If you ask half the tech world right now, Apple is on the verge of inventing augmented reality.
While some degree of eye-rolling is appropriate, it is true that ARKit is going to accomplish something special by being available on such a large number of phones and tablets with nothing more than a software update. It’s the kind of thing that gets Android owners wondering why Google didn’t go this route, choosing instead to invest so heavily in what we now call Tango.
A big part of understanding the functional difference between ARKit and Tango is actually trying the two approaches to AR out for yourself. Apple’s approach is simple, lightweight, and fun. ARKit lets you choose a point in front of the phone, and the augmented layer exists based on that point. You can walk around that point, and you can walk up to and away from that point, and the combination of motion sensors and accelerometers in the iPhone gives you a reasonably accurate translation in the real world. If you haven’t seen the demo videos, you should do that.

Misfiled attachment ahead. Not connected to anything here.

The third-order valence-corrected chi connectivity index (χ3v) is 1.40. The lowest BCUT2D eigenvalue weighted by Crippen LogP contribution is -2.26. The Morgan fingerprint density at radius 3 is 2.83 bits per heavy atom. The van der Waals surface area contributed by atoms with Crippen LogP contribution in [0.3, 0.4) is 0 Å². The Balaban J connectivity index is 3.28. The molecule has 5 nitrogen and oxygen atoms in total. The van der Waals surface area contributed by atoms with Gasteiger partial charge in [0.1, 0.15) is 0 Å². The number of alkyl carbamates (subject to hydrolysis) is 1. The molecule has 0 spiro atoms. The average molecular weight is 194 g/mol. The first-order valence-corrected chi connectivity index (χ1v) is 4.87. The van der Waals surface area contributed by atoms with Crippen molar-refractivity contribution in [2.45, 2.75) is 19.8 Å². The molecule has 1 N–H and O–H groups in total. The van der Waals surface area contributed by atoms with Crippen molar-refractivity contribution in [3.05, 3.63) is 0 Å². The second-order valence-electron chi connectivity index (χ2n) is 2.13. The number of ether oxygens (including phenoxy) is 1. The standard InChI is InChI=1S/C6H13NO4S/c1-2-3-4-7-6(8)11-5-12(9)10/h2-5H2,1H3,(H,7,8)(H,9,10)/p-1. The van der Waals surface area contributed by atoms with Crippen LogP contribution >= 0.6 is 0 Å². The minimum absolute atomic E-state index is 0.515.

But if you’re going to call ARKit high-end augmented reality, it’s almost appropriate to call Tango something else. Tango can’t be released into the world with a software update, because it requires specialized hardware to be aware of the world around it. When you place a virtual object in front of you with Tango, the phone is able to detect far more than just that one point. The software is able to “see” the shapes around it. Tango phones can tell which wall you are facing in the room you are standing in, and can tell when you have left the room with the virtual object in it.
The things you can do with Tango open the doors to a universe of things ARKit simply isn’t capable of, and that’s not coming from me. After showing me how Wayfair plans to use Tango…